Hospitals would have one less cost to worry about if Congress adopts recommendations on vaccine coverage made by the Institute of Medicine.
An IOM panel last week issued a report proposing that the federal government require health insurers-both public and private-to provide vaccine benefits as part of a plan to expand the availability of immunizations.
The IOM's suggested approach "would effectively change the government's role from buying vaccines to assuring immunization," said an IOM statement issued in connection with the report. The health plan community expressed support for ideas raised by the IOM but suggested that other policy approaches also should be considered.
Requested by the Centers for Disease Control and Prevention, the IOM report follows up on a 2000 report, Calling the Shots, that said investment in vaccine development has been insufficient.
As a major purchaser of vaccines, the federal government-which currently buys about 56% of vaccines for children at a cost of more than $1 billion annually-may be stifling the innovation and competition necessary to produce the next generation of vaccines, the IOM panel said.
"The surprising thing for me is this need to assure a healthy vaccine market, which means prices can't be squashed by a single purchaser," said Eric France, chief of preventive medicine at Kaiser Permanente-Colorado and one of 11 members on the IOM's vaccine research panel, which started its work 18 months ago.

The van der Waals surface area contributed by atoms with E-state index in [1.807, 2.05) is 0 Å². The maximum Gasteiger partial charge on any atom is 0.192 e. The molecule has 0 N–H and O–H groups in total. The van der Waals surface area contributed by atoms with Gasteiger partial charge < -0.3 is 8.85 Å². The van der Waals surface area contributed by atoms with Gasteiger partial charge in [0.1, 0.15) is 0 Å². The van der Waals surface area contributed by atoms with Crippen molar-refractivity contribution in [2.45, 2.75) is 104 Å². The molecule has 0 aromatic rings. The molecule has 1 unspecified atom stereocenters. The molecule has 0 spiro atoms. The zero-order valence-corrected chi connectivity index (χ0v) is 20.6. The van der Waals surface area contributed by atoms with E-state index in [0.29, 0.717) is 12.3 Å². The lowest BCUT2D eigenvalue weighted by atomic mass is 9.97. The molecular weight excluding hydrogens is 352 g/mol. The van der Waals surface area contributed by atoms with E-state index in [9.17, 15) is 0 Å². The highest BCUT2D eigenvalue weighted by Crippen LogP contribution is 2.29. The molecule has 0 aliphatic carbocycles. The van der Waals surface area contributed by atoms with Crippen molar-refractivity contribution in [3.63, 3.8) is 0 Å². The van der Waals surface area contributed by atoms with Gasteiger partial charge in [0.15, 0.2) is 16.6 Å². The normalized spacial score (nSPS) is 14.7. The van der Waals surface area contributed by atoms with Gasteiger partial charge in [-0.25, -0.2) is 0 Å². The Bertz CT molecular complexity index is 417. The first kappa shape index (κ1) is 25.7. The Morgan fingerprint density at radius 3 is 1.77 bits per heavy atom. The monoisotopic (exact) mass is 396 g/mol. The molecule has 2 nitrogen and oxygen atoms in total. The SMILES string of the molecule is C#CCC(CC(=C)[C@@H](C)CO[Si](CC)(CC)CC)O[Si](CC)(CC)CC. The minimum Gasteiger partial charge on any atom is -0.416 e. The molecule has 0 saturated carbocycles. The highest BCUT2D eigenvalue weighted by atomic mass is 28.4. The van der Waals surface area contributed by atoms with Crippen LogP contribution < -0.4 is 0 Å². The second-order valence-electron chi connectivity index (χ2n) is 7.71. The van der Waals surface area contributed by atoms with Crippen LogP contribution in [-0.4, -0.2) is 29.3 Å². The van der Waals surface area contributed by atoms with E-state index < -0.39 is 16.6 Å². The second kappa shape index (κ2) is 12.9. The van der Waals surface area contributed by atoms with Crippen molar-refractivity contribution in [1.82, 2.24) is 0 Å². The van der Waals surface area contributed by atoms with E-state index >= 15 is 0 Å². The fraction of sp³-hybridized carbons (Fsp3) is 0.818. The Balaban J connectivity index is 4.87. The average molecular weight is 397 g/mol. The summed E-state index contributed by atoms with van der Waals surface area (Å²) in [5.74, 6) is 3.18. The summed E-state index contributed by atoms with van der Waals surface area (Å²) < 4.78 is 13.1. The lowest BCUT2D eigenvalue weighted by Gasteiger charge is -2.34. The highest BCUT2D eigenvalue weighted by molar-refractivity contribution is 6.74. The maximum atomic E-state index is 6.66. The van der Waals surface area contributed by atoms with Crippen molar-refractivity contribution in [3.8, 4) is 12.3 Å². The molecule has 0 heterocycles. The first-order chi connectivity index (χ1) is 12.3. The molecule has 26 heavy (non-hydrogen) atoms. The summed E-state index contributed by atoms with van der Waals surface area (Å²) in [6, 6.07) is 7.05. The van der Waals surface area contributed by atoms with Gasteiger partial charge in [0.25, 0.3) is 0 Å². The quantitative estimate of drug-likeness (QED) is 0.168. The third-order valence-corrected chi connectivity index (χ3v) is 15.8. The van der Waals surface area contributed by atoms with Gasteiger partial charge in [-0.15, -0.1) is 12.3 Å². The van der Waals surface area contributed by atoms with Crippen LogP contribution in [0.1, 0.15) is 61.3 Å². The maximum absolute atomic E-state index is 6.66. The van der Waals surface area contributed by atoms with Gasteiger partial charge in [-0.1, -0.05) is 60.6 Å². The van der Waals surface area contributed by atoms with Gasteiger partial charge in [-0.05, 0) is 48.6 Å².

Under the panel's recommendations, the federal government would subsidize rather than buy vaccines, reimbursing health plans and providers-including hospitals-for the money they spend on immunizations.
"If it's appropriate to give a vaccine in a hospital, the hospital would not have to worry about where the financing would come from to pay for it," France said.
A new group that might operate under the CDC's Advisory Committee on Immunization Practices would evaluate the societal value of each new vaccine and help to determine an appropriate price, France said.
The health plan community agrees with the goals set forth by the IOM for increasing vaccination rates but doesn't like the idea of a new "mandate" on its members. Congress needs to "evaluate whether this is the best route," said Karen Ignagni, president of the American Association of Health Plans in Washington.
Before the federal government imposes a mandate for payment of vaccines, Ignagni said, lawmakers should also consider whether direct subsidies to manufacturers make more sense than the "roundabout approach" of subsidizing those who administer and pay for them.
Thirty years ago, more than 25 companies produced vaccines and only five do today, according to the IOM, which argued that more competition should be encouraged so that pharmaceutical companies have incentives to continue researching new vaccines.
Already debating a $400 billion Medicare prescription drug and program reform bill, lawmakers may not be ready to act right away to implement the IOM's proposal.
Over the next few years, Congress should consider the IOM's most recent recommendations but is not likely to take major action in the short term, said Adam Bozzi, a spokesman for Sen. Jack Reed (D-R.I.). "Not in September (when Congress returns from August recess) but over the next few years, this is something Congress should take a hard look at."